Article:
DC’s Paid Family Leave Plan Has Business Community Furious

Josh Fatzick | Reporter

The D.C. Council wants to implement new regulations forcing city businesses to give their employees 16 weeks of paid family leave each year, but some say the plan will destroy businesses.

City business leaders ripped the plan at a council hearing Wednesday saying it is misguided and would put businesses in the city at a disadvantage to surrounding jurisdictions.

“This bill is an anti-employment, anti-jobs bill,” Chris Coleman, president of the Tri-State Jewelers Association, said of the legislation.

Proponents of the bill say it’s necessary to give these new entitlements to D.C. residents to help them in the event of a crisis.

Council Member Elissa Silverman read several emails from people in the city who would have benefitted from the entitlements. One person she identified as “Josh” told her he wasn’t able to take time off from work recently to deal with the death of a parent.

“For residents that are facing these end-of-lives moments, this bill can’t come fast enough,” she said.

Under the proposed law, businesses, regardless of their size, would be required to pay into a Family and Medical Leave Fund. Business owners would pay into the fund based on what their employees earn.

Companies that employ high salary-earners would pay one percent of the salaries of employees who earn more than $150,000. On the other hand, low-income employers, such as minimum wage workers, would pay around 0.5 percent of each employee’s pay.

The new entitlement program language is written to be gender neutral, so both men and women would be allowed to take advantage of the paid leave. For the 16 weeks of leave, the district would provide benefits to people equal to 100 percent of their income up to $1,000 per week.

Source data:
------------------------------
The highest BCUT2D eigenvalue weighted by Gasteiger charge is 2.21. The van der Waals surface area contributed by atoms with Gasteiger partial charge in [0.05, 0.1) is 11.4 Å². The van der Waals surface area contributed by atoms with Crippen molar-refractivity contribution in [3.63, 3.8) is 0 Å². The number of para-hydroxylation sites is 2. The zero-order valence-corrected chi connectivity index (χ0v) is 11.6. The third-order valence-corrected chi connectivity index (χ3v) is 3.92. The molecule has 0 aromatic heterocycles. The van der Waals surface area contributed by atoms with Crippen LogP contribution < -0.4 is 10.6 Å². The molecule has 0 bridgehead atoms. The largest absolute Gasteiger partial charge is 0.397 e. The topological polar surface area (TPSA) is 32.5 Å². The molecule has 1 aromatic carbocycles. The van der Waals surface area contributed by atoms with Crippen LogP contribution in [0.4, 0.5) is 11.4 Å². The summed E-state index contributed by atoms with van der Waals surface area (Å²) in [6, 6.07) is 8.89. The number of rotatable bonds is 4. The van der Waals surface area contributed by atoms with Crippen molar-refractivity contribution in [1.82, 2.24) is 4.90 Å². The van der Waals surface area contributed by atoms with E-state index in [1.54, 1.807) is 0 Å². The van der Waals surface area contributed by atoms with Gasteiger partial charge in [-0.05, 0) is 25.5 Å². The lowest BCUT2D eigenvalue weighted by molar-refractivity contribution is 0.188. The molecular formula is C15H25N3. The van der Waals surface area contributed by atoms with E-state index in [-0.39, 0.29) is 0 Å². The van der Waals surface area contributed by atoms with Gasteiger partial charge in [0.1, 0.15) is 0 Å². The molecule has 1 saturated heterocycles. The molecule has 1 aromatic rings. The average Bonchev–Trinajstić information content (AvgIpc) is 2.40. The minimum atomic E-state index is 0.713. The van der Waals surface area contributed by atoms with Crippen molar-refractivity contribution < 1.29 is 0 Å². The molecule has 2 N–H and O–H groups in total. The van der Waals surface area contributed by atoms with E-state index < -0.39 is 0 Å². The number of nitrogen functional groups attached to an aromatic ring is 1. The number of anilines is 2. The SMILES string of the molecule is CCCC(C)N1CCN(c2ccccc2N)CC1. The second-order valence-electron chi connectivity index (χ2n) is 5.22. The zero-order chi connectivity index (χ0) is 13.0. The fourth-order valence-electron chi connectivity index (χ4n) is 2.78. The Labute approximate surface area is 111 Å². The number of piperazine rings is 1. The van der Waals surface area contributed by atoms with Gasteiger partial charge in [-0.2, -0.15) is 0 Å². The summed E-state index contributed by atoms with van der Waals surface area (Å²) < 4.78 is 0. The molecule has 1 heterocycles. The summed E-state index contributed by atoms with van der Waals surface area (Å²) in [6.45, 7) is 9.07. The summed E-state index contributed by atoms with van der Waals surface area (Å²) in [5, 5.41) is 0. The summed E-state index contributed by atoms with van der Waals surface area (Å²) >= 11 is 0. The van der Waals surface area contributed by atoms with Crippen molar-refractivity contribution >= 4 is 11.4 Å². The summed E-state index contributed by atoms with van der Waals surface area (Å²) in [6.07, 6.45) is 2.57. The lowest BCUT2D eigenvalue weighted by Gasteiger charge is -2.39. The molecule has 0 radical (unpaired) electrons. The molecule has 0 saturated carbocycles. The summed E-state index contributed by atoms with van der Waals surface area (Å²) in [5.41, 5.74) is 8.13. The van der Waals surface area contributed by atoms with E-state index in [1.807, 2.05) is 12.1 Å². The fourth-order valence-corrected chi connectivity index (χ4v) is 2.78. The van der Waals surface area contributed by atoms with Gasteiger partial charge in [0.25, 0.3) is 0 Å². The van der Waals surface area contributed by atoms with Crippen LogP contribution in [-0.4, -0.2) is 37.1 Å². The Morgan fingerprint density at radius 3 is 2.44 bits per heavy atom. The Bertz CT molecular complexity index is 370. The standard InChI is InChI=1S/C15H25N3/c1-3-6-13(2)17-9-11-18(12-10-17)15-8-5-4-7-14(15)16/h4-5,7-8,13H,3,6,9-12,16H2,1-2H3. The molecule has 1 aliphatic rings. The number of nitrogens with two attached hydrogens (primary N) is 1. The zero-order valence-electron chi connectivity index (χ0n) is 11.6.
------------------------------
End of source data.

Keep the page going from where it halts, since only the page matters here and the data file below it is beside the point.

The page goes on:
Some on the council compared the D.C. plan to paid leave programs in other states across the country, but none of them even come close to matching the benefits that D.C. politicians want to give workers, at the expense of business owners.(RELATED: DC Mayor Bucks Radical Plan To Give Workers 16 Weeks Paid Leave)

California and New Jersey offer six weeks of paid leave, less than half of the proposed 16 in D.C., and under the programs in these states, workers only receive upto 55 percent of their weekly wages. The D.C. Council proposal would offer workers 100 percent of their salaries while not working.

Jim Dinegar, President of the Greater Washington Board of Trade, dismissed claims by supporters that the council proposal is similar to those in California or New Jersey.

“This proposal is for three times as long, for three times as much,” and taxes D.C. businesses to pay for Maryland and Virginia workers, he said.

Charles Miller, general counsel at the Federal City Council, called the proposal “extreme, even in comparison to the most progressive jurisdictions” in the country, and said it would have many unintended consequences.

For example, he said, a worker could, after one week on the job, claim a sickness or the need to care for an ailing loved one, and take off work up to 16 weeks, and never go back to work.

“This would revive D.C.’s reputation as a high-tax, business-unfriendly place,” he said.

Council Member Jack Evans said he supported the goal of providing paid family leave to D.C. residents, but there are still some questions that need to be answered.

“Providing paid leave is certainly a worthy goal … but there are many concerns and issues that have to be addressed,” he said.

The Wednesday hearing was the first of three scheduled hearings to be held before the council votes on the bill. The next hearing will be held in January.

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